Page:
Maryland Attorney General Warns About Impostor Law Enforcement Scam

Maryland Attorney General Warns About Impostor Law Enforcement Scam

Thieves posing as Maryland law enforcement officers are swindling Maryland residents by threatening them with arrest for missing jury duty or failing to appear as witnesses, Maryland’s Attorney General has recently warned.

Consumers in Baltimore City, Baltimore County, Carroll County and Howard County have reported receiving a call from someone claiming to be from the local police department or sheriff’s office to inform them that they have missed a court date. In some instances, the scammer leaves a message and asks for a return phone call. Caller ID will indicate that the call is from a local phone number. If the victim calls back, they reach a recording that leads the victim to believe that a legitimate Baltimore or Maryland law enforcement office has been reached. If the victim talks to a person, then that person tells them they missed jury duty, that a certified letter was signed by someone at their home and that a bench warrant for their arrest has been issued for failure to attend jury duty and contempt of court.

Sometimes, the scammer tells the victim that they need to meet in person to resolve the issue. Once the victim arrives, the scammer asks for payment by gift card, prepaid cash card or wire transfer to immediately resolve the issue.

The Maryland Attorney General says that in other cases, scammers have called and told victims that, because there is a fine for missing the court appearance, the victim cannot go to the local law enforcement department or they will be arrested. The scammer then tells the victim that cash and checks are not accepted, that the fine can only be paid by wiring funds. Scammers have also told victims that, if the fine is paid within a certain timeframe, only a portion of the fine has to be paid.

Once the victim agrees to pay the fine, the scammer provides instruction on how to pay and stays on the phone until the payment is complete. According to one complaint received by Maryland’s Consumer Protection Division, the scammer told the victim to use a MoneyPak card to pay the fine.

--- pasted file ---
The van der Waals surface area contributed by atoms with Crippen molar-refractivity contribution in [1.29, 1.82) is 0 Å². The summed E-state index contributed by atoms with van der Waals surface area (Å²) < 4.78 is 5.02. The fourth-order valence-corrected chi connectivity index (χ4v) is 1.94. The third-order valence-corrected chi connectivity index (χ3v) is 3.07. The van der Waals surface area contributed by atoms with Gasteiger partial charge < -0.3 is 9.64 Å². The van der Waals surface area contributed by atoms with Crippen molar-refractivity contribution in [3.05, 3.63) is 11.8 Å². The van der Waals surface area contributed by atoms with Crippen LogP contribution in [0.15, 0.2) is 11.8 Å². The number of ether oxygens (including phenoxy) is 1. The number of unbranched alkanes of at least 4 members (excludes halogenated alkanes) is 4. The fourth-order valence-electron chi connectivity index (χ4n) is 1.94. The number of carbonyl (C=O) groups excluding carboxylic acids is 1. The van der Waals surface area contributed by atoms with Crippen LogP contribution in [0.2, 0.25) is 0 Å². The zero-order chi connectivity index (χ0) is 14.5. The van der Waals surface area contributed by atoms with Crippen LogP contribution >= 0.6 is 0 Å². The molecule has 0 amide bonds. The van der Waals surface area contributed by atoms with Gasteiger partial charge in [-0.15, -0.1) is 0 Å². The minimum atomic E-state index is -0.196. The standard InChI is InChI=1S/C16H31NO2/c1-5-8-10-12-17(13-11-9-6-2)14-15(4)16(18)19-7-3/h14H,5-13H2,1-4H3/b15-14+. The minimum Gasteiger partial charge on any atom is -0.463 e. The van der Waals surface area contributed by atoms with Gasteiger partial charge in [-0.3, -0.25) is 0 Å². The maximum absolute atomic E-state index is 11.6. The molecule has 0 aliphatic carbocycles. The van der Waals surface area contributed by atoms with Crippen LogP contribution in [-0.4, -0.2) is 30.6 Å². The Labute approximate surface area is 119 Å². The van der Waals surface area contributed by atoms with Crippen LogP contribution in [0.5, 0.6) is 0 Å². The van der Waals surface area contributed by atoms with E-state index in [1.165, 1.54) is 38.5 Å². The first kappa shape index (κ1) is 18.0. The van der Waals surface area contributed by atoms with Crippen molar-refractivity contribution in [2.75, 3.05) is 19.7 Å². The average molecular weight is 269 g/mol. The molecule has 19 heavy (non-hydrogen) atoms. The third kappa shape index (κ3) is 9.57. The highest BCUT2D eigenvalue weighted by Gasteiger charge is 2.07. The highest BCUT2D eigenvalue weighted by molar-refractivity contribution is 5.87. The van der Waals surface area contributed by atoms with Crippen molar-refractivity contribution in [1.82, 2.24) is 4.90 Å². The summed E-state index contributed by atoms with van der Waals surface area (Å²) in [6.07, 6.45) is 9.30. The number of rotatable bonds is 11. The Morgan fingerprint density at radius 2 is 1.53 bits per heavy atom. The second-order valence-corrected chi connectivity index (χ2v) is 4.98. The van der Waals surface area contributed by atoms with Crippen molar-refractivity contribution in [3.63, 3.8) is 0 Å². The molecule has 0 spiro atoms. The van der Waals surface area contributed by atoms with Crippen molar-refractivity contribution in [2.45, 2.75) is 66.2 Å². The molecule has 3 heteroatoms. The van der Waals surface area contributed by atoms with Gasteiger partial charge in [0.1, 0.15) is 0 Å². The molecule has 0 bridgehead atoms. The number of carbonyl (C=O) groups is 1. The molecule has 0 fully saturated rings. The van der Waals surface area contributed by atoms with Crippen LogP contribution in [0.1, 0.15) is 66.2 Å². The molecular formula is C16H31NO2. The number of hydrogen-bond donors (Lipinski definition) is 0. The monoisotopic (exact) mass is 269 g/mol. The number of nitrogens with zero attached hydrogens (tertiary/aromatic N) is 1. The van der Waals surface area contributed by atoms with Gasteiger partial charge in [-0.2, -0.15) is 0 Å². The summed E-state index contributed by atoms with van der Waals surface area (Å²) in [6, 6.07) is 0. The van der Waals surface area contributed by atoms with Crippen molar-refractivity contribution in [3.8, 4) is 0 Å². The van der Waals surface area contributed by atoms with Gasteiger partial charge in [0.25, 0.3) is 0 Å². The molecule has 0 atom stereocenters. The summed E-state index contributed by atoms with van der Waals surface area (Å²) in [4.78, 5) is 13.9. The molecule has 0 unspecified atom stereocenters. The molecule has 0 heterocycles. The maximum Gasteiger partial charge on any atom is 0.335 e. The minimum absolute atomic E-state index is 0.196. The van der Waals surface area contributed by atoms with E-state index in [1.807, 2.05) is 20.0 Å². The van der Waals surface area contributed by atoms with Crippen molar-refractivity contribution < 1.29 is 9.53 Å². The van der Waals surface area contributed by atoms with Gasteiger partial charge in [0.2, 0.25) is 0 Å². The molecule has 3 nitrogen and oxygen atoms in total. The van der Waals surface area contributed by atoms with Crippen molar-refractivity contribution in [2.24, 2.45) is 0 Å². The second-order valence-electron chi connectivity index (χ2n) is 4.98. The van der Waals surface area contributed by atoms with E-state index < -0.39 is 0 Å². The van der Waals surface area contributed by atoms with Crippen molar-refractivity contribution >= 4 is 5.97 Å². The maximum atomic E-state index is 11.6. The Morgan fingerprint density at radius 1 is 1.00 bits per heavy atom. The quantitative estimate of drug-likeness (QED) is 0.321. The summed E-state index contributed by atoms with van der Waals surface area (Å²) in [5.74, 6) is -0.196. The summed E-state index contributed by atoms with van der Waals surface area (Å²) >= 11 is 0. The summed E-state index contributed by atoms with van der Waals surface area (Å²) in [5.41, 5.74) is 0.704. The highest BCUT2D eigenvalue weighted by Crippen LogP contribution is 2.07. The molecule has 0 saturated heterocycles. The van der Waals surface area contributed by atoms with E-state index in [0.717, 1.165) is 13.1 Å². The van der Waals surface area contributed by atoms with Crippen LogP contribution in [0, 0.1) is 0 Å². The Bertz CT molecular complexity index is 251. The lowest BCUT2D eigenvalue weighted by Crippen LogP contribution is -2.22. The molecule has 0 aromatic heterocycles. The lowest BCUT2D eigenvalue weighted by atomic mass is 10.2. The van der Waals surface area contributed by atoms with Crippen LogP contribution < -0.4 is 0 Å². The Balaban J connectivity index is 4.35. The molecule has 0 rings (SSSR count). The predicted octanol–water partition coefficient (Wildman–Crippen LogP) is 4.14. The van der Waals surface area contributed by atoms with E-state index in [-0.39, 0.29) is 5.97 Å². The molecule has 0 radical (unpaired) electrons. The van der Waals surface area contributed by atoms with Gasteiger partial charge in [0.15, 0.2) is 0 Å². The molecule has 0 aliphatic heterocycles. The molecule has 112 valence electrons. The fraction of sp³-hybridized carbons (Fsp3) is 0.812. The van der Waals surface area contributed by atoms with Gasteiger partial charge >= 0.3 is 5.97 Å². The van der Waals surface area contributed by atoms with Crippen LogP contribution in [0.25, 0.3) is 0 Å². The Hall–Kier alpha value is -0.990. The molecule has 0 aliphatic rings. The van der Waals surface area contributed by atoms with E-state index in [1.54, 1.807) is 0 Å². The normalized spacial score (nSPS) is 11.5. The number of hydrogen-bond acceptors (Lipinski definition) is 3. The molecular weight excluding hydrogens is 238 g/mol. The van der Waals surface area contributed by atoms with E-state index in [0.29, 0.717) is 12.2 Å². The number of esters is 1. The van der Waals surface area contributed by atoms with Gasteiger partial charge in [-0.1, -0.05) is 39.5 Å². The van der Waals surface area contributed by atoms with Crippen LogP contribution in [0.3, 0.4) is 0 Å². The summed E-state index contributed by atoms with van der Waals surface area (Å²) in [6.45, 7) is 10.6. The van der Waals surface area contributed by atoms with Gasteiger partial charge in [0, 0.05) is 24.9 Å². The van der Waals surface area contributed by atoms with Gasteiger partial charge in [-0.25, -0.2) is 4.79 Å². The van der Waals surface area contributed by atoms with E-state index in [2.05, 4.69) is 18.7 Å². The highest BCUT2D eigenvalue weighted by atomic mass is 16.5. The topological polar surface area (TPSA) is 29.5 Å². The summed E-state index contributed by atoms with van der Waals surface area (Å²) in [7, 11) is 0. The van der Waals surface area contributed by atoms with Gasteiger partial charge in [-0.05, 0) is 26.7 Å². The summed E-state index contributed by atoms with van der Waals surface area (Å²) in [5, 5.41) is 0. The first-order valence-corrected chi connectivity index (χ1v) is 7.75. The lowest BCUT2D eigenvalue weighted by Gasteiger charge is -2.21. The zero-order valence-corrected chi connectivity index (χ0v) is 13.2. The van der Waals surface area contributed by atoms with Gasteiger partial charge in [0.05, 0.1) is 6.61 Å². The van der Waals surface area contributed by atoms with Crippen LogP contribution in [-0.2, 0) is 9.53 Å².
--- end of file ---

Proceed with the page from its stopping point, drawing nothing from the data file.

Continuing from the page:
The scammer may also tell the victim that there is a “gag order” on their case so they cannot talk about it. The scammer may also ask the victim to scan and email a copy of the victim’s driver’s license.

Maryland authorities say that under no circumstances should money be paid, whether through MoneyPak or any other quick money transfer, to any person or group that claims to be Maryland law enforcement even if they threaten you with arrest or a fine.

If you receive one of these calls, authorities recommend that you hang up immediately. Do not return the call and do not send your driver’s license information to anyone who contacts you claiming to be a law enforcement officer, Maryland authorities advise.

If you have received a call like this and have paid the caller, authorities recommend that you contact the company that made the funds transfer to see if the payment can be stopped.

Please note that the police do not call ahead to tell you about your upcoming arrest. If they have a warrant, they try to catch you by surprise. In addition, it’s unheard of for someone to get arrested for missing jury duty. Also, anyone who asks for money via FedEx or UPS but not by U.S. mail is pulling a scam as it is a federal crime to use the U.S. mail to swindle someone.

If you are facing arrest, you need to talk to a Baltimore criminal defense lawyer. The attorneys at The Law Offices of Thomas J. Maronick have experience handling criminal cases. You can contact Thomas Maronick on his cellphone at 202.288.0167, the law office at 410.934.3007 or via our website for a free consultation.